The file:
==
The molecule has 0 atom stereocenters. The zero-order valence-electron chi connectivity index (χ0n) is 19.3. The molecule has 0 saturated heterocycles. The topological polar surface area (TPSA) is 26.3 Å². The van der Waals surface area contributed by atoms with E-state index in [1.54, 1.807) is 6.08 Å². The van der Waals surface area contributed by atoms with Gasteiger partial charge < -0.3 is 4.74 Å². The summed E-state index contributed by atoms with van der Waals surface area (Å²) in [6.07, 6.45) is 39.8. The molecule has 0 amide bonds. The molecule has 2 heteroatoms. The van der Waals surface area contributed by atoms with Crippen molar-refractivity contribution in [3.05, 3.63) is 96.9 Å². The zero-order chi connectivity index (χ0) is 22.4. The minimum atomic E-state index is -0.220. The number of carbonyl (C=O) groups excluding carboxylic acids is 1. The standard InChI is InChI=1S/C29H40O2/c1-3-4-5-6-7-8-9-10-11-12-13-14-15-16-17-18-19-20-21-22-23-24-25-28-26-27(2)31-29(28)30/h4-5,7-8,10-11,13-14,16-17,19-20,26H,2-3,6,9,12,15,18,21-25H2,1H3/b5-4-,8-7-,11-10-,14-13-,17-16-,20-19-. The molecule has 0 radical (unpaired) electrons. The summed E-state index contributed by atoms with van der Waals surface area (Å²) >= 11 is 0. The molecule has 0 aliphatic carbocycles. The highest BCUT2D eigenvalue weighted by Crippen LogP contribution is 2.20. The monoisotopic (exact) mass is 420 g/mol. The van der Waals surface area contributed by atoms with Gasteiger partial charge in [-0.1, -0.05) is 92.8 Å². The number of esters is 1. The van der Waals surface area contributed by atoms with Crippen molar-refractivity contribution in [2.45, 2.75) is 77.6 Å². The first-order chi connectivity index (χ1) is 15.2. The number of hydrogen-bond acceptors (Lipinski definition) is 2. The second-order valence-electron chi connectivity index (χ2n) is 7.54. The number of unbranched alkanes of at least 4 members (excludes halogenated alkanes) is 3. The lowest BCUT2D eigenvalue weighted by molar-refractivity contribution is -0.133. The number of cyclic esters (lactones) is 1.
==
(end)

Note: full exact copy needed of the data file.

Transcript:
The molecule has 0 atom stereocenters. The zero-order valence-electron chi connectivity index (χ0n) is 19.3. The molecule has 0 saturated heterocycles. The topological polar surface area (TPSA) is 26.3 Å². The van der Waals surface area contributed by atoms with E-state index in [1.54, 1.807) is 6.08 Å². The van der Waals surface area contributed by atoms with Gasteiger partial charge < -0.3 is 4.74 Å². The summed E-state index contributed by atoms with van der Waals surface area (Å²) in [6.07, 6.45) is 39.8. The molecule has 0 amide bonds. The molecule has 2 heteroatoms. The van der Waals surface area contributed by atoms with Crippen molar-refractivity contribution in [3.05, 3.63) is 96.9 Å². The zero-order chi connectivity index (χ0) is 22.4. The minimum atomic E-state index is -0.220. The number of carbonyl (C=O) groups excluding carboxylic acids is 1. The standard InChI is InChI=1S/C29H40O2/c1-3-4-5-6-7-8-9-10-11-12-13-14-15-16-17-18-19-20-21-22-23-24-25-28-26-27(2)31-29(28)30/h4-5,7-8,10-11,13-14,16-17,19-20,26H,2-3,6,9,12,15,18,21-25H2,1H3/b5-4-,8-7-,11-10-,14-13-,17-16-,20-19-. The molecule has 0 radical (unpaired) electrons. The summed E-state index contributed by atoms with van der Waals surface area (Å²) >= 11 is 0. The molecule has 0 aliphatic carbocycles. The highest BCUT2D eigenvalue weighted by Crippen LogP contribution is 2.20. The monoisotopic (exact) mass is 420 g/mol. The van der Waals surface area contributed by atoms with Gasteiger partial charge in [-0.1, -0.05) is 92.8 Å². The number of esters is 1. The van der Waals surface area contributed by atoms with Crippen molar-refractivity contribution in [2.45, 2.75) is 77.6 Å². The first-order chi connectivity index (χ1) is 15.2. The number of hydrogen-bond acceptors (Lipinski definition) is 2. The second-order valence-electron chi connectivity index (χ2n) is 7.54. The number of unbranched alkanes of at least 4 members (excludes halogenated alkanes) is 3. The lowest BCUT2D eigenvalue weighted by molar-refractivity contribution is -0.133. The number of cyclic esters (lactones) is 1.